Year of the Black Tiger

On an elvan stone, eggs
become nutty and brown.
Daltokki 달토끼

is the moon rabbit
who threw themselves
into a fire. This year

is for my ancestors. As
sunlight hits some grass,
black is yin like water.

By a street I am on,
I taste pa
(green onions), Korean

women pick plant
elixirs. As if we are
magnificently bare like clouds

or forest mushrooms,
my omma gives me
my life which is as sweet

and maddening as love. We
are sharing—a promise:
white rice cakes in a clear broth—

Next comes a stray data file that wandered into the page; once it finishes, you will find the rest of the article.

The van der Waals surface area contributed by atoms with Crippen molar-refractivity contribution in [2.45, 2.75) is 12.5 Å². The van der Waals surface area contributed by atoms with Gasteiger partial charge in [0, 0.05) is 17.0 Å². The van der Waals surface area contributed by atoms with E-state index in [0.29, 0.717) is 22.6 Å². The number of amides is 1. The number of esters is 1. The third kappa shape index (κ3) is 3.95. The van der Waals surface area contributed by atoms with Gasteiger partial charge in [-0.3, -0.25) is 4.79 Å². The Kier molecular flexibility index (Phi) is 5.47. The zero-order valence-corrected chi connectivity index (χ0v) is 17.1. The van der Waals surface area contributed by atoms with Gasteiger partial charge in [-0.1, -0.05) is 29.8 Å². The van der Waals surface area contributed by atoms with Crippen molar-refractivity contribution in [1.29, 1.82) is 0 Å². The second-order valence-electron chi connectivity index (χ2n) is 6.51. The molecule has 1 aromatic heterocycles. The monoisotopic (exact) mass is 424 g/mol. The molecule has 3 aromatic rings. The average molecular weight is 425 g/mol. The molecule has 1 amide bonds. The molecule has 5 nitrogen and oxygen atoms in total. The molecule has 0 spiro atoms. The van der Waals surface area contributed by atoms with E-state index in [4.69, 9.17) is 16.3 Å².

on our lunar new year, our Seollal 설날


Note from the author: “Year of the Black Tiger” includes a reference to Daltokki (달토끼). According to “The Moon Rabbit (Daltokki, 달토끼),” appearing in Gwangju News, the rabbit is an important symbol during Chuseok and appears in the retelling of a Korean folktale: “Ashamed at his feeble offering, the rabbit, in an act of self-sacrifice, proceeded to ignite the grass he’d gathered and threw himself into the flames to be eaten by the beggar as a meal.”

Bo Hee Moon is a South Korean adoptee. Born in South Korea, she was adopted at three-months-old and grew up in Illinois. Her poems have appeared in Cha, Cream City Review, Gulf Coast, The Margins, Tupelo Quarterly, Zone 3, and others. Omma, Sea of Joy and Other Astrological Signs, published by Tinderbox Editions, is her debut collection of poems.  You can find her at

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